Exactly what happens to the director of a company in liquidation will depend on their unique situation, how they conducted themselves, what method of liquidation was undertaken, how promptly they acted, and whether they ever signed some form of personal guarantee. .
Possible outcomes for a director of a company in liquidation include:
Loss of Power
Regardless of the circumstances surrounding your liquidation, the most obvious thing that happens to the director of a company in liquidation is that your time as company director will be brought to a premature end, if only temporarily. The director is summarily stripped of their position once an insolvency practitioner is appointed.
While the insolvency practitioner will, in essence, be acting as the company director for a period, they will still require the assistance and cooperation of the former director. This will be to gather any and all information, data, accounts etc.
As director of the business in liquidation, the buck stops with you. Therefore, it is standard practice for an insolvency practitioner to investigate the conduct, actions, and behaviour of all directors, in the period prior to liquidation.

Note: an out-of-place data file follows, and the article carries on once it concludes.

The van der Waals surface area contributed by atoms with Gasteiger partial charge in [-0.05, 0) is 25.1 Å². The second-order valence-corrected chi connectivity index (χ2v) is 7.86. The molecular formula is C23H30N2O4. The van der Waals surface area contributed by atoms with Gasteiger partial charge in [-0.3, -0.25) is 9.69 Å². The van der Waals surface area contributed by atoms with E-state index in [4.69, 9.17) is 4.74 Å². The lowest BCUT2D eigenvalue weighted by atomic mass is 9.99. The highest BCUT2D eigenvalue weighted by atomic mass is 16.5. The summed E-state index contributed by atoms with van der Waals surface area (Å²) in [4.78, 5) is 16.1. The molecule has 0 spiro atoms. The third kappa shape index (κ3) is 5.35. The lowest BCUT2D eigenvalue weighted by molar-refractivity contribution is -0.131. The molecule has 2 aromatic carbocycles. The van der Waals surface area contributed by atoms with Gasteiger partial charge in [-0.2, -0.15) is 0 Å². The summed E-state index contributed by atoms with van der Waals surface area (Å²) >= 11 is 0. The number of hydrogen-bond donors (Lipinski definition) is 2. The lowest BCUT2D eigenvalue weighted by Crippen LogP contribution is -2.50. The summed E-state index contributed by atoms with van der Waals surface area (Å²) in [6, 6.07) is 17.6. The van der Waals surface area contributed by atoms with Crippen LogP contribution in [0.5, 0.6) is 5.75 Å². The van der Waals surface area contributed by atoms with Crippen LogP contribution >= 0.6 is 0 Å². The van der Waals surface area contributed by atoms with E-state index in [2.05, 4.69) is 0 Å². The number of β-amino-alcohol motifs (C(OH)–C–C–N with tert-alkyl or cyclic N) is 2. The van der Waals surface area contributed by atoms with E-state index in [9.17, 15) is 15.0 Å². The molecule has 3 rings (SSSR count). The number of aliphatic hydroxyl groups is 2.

The investigation will be centred on seeking evidence that you, as director, did not place your own interests ahead of those of the company and its creditors. Punishments for this can include:
- Disqualification as director of any company for up to 15 years
- Wrongful trading charges
- Fraudulent trading charges
- Jail time
If you have signed any form of personal guarantees, are seen to be guilty of misfeasance or wrongful/fraudulent trading, or it is stated in a shareholder agreement, it may be possible for the assets of the director to be used to pay back any debt or as collateral.
The way the structure of business is set out is to provide as much protection as possible for company directors. This is done to ensure that a failed business does not necessarily lead to the personal lives and personal finances of all involved in the operation being ruined.
Additionally, when the company liquidator takes over the business, should he discover money owed by a director, for example through overdrawn director’s loan accounts, this should be classified as a business asset and therefore must be called in.